- Drill deep to focus and perfect the thinking.”
I admired a friend in high school, because it seemed that he could have conversations about all sorts of things with all sorts of people. Munger's style reminds me of him. I really like the intentional approach to this style of learning, and would claim to be trying a version this approach, personally. The full article is certainly worth reading, despite the (real) click-bait title. #
I had never heard of Eyvind Earle until the other day, but I really like his style. Great work on his shadows, and a simple approach that still conveys realism. I think this piece (called Path in Snow)w, in particular, is gorgeous. So perfect. #
I frustrate my direct supervisor at work, in part because I hate goals, and I verbalize my disapproval of them. My nuanced feelings about goals and the deadlines frequently associated with them can't fit into an entry like this. That said, I agree with a lot of what James Clear has to say about goals. One of those that has bitten our team most recently is this shortcoming of goals:
You can’t predict the future. (I know, shocking.)
But every time we set a goal, we try to do it. We try to plan out where we will be and when we will make it there. We try to predict how quickly we can make progress, even though we have no idea what circumstances or situations will arise along the way.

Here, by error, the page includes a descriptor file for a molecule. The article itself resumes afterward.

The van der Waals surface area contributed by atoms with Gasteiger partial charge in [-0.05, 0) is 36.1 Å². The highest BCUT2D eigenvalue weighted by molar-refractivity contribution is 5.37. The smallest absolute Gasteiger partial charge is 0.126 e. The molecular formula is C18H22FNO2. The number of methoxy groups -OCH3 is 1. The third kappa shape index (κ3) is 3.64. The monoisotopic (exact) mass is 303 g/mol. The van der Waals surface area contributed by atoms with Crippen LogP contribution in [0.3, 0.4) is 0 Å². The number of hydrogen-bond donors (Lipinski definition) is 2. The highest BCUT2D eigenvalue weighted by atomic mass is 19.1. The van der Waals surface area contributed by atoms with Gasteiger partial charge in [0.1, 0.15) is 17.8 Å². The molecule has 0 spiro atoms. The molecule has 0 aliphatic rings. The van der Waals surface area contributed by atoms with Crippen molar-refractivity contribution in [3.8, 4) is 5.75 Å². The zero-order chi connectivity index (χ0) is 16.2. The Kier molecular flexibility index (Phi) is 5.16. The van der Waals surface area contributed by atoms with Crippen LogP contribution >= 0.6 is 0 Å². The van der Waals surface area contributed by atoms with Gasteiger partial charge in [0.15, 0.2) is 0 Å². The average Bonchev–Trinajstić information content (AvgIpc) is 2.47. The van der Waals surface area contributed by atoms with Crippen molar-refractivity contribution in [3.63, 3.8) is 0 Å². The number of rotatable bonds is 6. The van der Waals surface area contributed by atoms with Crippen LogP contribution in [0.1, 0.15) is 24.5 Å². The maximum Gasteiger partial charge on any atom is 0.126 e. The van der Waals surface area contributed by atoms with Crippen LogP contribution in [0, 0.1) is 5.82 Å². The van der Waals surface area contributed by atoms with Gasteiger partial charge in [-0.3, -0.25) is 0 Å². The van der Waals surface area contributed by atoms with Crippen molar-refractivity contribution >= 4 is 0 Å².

Really though, you should read the whole article. It's well-written, and I'm curious to read his newsletters going forward. #
Henry Ward has some interesting responses to some of these questions, and not all of them do I agree with. Regardless, I most liked the non-abbreviated answers he gave to the following questions:
- How do I get employees to perform better?
- How do I give negative feedback?
- When do I fire somebody?
- Why can’t I just tell people what to do?
SPOILER ALERT! Here are the abbreviated answers he gives to those questions:
- Tell them what they are doing well.
- By being curious.
- When you know they can’t succeed.
- Because the more responsibility you have, the less authority you have. #
A fascinating insight into why NASA's Jet Propulsion Laboratory only uses pi to the 15th decimal place (3.141592653589793). I like the second example the most:
We can bring this down to home with our planet Earth. It is 7,926 miles in diameter at the equator. The circumference then is 24,900 miles. That's how far you would travel if you circumnavigated the globe (and didn't worry about hills, valleys, obstacles like buildings, rest stops, waves on the ocean, etc.). How far off would your odometer be if you used the limited version of pi above? It would be off by the size of a molecule. There are many different kinds of molecules, of course, so they span a wide range of sizes, but I hope this gives you an idea. Another way to view this is that your error by not using more digits of pi would be 10,000 times thinner than a hair!
Given this perspective, it makes you wonder why things like this exist. ("Because we can!" Uh huh.) #